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LHA 120-N 44 Superbubble | by geckzilla
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LHA 120-N 44 Superbubble

The N44 superbubble is a beautiful region of star formation near the center of the Large Magellanic Cloud, a bit north of the bar. The gas and dust within the center of the nebula have been blown away by young stellar winds to form a dark void filled with stars.


In this visible and near-infrared view, brown and reddish clouds of dust contrast against white and blue areas of glowing gas and reflection. If you look closely, many reddish background galaxies are visible through the nebula. Pinpricks of reddened stars are visible within the clouds of dust, but this view with red at 814 nm barely reaches below the dusty surface. Even more stars and young stellar objects are visible in this image of one of the dustier areas that includes some near-infrared data from 1600 nm.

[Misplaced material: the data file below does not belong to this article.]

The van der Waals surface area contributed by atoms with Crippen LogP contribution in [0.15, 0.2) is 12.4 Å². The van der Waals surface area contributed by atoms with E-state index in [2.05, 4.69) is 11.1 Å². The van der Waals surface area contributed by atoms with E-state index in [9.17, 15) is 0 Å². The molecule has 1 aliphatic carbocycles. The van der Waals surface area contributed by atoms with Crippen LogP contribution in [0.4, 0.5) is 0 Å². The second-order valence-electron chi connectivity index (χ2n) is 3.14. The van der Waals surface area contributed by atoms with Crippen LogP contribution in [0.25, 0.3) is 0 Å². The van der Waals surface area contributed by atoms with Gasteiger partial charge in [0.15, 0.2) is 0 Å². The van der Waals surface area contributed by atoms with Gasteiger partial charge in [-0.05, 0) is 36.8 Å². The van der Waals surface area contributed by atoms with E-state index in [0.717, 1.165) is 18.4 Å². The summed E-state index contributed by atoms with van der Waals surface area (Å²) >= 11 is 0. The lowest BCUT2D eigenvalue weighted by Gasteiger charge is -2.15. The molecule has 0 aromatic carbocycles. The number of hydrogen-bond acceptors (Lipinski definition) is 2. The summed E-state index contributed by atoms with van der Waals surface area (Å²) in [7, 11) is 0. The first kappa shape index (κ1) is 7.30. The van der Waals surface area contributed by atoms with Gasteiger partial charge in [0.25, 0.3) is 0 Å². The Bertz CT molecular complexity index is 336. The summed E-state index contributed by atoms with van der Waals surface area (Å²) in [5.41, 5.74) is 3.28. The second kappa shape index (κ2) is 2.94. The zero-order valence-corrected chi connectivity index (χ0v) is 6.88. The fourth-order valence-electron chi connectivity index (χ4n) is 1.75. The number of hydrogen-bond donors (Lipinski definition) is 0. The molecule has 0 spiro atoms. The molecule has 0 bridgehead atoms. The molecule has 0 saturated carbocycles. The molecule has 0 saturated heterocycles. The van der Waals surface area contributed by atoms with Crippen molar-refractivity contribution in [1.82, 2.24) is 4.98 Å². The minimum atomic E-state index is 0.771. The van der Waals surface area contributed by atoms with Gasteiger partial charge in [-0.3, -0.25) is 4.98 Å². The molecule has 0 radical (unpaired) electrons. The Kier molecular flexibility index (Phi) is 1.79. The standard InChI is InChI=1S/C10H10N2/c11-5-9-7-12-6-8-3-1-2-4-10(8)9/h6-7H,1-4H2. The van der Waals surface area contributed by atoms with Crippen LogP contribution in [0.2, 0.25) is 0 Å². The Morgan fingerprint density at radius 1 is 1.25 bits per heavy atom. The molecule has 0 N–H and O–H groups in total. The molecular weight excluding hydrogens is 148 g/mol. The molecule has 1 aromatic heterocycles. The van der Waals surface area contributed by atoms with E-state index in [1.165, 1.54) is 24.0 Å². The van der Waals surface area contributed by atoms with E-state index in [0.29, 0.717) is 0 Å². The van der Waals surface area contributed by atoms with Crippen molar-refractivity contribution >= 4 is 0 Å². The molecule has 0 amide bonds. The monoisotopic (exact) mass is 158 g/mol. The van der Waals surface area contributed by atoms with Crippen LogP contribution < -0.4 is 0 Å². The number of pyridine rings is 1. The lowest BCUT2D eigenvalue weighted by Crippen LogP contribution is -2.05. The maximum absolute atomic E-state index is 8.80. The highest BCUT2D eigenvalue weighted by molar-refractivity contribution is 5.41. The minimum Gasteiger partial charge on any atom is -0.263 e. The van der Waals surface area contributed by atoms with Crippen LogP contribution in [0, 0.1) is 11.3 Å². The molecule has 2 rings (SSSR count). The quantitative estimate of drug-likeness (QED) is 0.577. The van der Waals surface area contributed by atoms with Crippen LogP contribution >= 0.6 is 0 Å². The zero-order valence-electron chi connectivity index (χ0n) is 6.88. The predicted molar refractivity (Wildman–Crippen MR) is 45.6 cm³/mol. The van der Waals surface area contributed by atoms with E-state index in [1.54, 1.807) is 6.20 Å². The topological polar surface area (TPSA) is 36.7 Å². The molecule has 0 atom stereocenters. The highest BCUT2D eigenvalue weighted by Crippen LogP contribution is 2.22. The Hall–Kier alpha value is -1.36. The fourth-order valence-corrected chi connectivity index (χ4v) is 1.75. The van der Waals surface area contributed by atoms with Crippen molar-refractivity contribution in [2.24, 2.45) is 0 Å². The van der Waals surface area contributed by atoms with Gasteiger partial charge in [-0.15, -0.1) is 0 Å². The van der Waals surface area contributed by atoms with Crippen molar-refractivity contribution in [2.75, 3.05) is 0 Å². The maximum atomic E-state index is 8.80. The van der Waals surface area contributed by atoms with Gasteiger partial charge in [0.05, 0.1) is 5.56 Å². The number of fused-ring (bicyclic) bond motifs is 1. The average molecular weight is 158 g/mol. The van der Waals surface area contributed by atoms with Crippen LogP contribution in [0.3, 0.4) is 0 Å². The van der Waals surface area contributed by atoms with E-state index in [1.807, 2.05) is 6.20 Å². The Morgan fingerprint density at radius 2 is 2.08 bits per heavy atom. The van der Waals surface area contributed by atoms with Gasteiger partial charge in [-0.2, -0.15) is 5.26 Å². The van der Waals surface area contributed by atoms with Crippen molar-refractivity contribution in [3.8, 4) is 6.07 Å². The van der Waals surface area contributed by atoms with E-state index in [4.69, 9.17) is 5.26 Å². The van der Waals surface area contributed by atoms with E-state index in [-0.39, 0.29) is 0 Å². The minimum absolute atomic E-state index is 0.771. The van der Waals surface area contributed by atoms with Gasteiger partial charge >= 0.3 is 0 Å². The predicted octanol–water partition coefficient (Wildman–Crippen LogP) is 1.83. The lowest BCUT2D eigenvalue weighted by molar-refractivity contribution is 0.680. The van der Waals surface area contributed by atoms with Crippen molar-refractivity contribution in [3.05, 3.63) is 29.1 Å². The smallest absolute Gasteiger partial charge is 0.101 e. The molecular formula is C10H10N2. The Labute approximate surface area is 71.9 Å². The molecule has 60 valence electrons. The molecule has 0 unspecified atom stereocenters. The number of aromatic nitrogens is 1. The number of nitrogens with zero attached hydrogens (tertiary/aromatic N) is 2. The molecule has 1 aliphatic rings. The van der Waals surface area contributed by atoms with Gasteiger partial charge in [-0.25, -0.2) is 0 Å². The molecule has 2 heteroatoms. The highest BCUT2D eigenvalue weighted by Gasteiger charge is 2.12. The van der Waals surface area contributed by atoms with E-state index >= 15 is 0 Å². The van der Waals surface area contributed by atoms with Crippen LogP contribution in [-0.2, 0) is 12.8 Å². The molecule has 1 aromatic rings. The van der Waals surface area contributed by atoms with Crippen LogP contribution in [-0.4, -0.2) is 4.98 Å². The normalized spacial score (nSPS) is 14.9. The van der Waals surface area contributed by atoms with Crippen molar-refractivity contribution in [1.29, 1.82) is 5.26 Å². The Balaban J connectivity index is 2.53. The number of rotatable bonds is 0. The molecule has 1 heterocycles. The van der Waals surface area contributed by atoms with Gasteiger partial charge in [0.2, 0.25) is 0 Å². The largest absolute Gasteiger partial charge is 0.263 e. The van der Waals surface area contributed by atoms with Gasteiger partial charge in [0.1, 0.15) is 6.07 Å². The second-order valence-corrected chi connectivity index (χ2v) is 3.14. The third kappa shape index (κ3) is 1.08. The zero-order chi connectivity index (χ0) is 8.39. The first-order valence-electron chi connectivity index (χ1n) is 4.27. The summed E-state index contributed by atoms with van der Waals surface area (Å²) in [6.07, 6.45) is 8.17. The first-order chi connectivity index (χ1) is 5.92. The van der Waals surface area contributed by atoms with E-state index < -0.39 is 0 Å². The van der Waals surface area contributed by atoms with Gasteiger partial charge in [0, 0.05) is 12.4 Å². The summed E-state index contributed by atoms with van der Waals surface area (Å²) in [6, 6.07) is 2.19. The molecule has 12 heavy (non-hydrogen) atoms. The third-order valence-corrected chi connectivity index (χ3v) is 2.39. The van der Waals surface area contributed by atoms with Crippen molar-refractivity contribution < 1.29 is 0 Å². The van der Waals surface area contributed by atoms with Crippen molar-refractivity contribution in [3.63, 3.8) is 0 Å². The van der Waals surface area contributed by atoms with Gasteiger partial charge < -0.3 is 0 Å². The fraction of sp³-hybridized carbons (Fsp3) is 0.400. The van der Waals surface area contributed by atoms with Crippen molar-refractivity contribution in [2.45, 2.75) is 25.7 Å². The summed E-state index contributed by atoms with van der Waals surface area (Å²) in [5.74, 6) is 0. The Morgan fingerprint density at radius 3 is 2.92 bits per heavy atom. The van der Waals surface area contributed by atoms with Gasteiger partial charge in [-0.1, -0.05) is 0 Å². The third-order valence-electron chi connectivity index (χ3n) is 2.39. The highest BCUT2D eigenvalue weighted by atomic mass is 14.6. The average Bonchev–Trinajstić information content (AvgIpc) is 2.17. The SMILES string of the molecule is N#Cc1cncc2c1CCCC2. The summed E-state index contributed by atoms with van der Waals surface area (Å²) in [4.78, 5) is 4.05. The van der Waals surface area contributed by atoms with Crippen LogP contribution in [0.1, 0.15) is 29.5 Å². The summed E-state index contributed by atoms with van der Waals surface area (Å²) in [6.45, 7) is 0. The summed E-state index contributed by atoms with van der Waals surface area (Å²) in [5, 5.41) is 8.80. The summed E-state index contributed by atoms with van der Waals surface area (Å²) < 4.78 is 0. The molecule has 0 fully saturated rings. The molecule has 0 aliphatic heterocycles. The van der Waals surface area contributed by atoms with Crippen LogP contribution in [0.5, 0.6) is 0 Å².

I don't know if the people who take these observations ever look at my work or read these descriptions, but I just have to say they did an incredible job with this... there were several moments I had to pause and wipe away tears just looking at it.


A Gigapan is available here:


Data from Proposal 14689 were used to create this image.

MYSST: Mapping Young Stars in Space and Time - The HII Complex N44 in the LMC


Red: WFC3/UVIS F814W

Green: Pseudo

Blue: WFC3/UVIS F555W


North is NOT up. It is 19.6° counter-clockwise from up.

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Taken on December 21, 2017